After 9/11 Israel has used the 'war against terror' discourse as a shield to increase and legitimize its military repression in Palestine and label the Palestinian resistance as 'mindless terrorism' to delegitimize it. The recent Palestinian Intifada is a completely indigenous uprising which has not seen any participation of the warriors of the supposedly ubiquitous 'Islamist International' of Al-Qaeda & Co. One of the new avatars of the Palestinian political struggle, the Hamas, may employ Islamic imagery in Palestinian political mobilization or swear by an Islamic code of conduct, yet its aims are firmly restricted to achieving Palestinian statehood. Islam remains an important marker of Palestinian ethno-national identity but the contours of the 'Palestinian Jihad' are circumscribed by a territorial nationalism, which is far removed from any global Jihadi agenda.
Similar are the cases of Chechnya and Kashmir. The Chechens like many other nationalities in North Caucasus were subjugated by a bloody Czarist imperial expansion carried out by Russian Rumanovs, which succeeded only after overcoming a long and fierce Chechen resistance from 1816 to 1856. In 1944 the Chechens were deported enmass to Central Asia by Stalin's regime in the name of Russian 'national interest'.
The recent Chechen national liberation movement (1994 to 1996, which still
drags on), started and lead by Chechen progressive nationalist leaders like
Dzokhar Dudayev and Aslan Maskhadov, needs to be seen in the context of a long
history of Russian imperial expansion in the Caucasus and the resistance of
various mountain peoples to it. Even though the latter breed of Chechen
guerrilla commanders like Shamil Basayev, Salman Rudayev etc. ,have made an
increasing use of Islamic symbols and imagery-Islam being an important marker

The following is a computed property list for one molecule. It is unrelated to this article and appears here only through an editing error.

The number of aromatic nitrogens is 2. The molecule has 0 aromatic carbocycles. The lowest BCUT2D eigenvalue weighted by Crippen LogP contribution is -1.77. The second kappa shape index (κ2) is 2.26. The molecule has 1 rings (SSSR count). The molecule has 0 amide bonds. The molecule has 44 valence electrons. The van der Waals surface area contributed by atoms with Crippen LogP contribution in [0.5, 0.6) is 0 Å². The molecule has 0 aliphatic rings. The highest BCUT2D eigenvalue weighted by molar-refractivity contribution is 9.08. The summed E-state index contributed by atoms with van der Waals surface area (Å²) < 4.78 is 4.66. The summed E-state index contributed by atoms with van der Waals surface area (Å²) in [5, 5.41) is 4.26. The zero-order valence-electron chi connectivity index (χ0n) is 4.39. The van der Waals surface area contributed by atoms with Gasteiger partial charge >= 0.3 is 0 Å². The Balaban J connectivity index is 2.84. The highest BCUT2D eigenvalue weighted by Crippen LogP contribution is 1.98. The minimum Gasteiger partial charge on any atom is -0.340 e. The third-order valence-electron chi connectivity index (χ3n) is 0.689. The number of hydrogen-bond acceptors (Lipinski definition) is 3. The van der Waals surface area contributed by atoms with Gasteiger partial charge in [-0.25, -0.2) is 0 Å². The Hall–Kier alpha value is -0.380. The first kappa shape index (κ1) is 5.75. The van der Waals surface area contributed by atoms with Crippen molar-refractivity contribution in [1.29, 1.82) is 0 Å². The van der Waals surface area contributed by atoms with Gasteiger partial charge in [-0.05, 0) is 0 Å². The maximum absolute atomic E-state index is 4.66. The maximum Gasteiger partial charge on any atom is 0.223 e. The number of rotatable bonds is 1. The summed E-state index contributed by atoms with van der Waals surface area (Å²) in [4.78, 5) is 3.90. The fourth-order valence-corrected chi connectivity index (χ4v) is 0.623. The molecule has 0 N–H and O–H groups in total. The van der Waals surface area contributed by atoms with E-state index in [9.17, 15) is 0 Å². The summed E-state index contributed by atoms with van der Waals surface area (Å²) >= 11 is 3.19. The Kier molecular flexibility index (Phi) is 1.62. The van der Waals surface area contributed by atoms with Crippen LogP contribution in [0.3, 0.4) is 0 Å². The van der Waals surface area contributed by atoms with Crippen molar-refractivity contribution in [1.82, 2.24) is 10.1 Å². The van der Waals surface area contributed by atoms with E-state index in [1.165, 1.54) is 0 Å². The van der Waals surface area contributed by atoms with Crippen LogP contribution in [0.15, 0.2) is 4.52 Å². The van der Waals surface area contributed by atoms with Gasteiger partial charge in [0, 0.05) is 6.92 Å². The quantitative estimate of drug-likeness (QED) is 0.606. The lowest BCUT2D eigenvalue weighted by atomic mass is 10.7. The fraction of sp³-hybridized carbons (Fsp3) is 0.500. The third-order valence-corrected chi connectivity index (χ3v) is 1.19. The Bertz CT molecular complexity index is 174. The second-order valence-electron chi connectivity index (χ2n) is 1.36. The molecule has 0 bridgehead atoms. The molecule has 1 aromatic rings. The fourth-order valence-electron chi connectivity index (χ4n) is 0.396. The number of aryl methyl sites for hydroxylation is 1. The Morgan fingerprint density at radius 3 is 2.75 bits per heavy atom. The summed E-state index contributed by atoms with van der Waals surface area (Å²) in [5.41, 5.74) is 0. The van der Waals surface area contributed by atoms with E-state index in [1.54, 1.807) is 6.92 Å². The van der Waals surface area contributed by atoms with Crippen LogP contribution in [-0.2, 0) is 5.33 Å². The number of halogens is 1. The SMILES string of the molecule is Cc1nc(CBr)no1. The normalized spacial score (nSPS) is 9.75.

of identity of Muslim nationalities- in their fight against Russia, but their
primary goal has been the realization of an Independent State for Chechens. The
Russian contention that Chechnya is an extension of the larger militant -
Islamist network has not attracted many buyers but Russia has definitely taken
advantage of the post 9/11 international scenario -which has seen a drastic
decline of international community's tolerance for violent ethno-nationalist
movements across the Globe- to subjugate the Chechens through the use of harsh
Pakistani militants' presence in Kashmir has been more a result of Pakistani
State's historic involvement in Kashmir Conflict, than merely a result of any
ambitious Islamist agenda pursued by the Pakistani militants. The
marginalization of Kashmiri Muslim nationalists in the Kashmiri liberation
movement was largely due to Pakistan's bear hug than due to any mass appeal in
Kashmir to the Pakistani theory of 'shah-rag' misrepresented by groups like
"Jamaat-i-Islami Kashmir" as a religious imperative for Kashmiri
In the backdrop of increasing Islamphobia post 9/11, significant sections of Western media have tended to misrepresent Muslim nationality movements as extensions of global Islamist projects. On the contrary these movements have been waged by Stateless nations struggling for creation of nation-states of their own. For the peoples of Chechnya, Kashmir and Palestine the grand ideologies of many Internationalist isms are either irrelevant or at most secondary to their sentiments of nationalism.
Wajahat Ahmad is a Lecturer at Center for International Peace & Conflict Studies, Islamic University for Science & Technology, Awantipora, Indian-administered-Kashmir. Feedback at email@example.com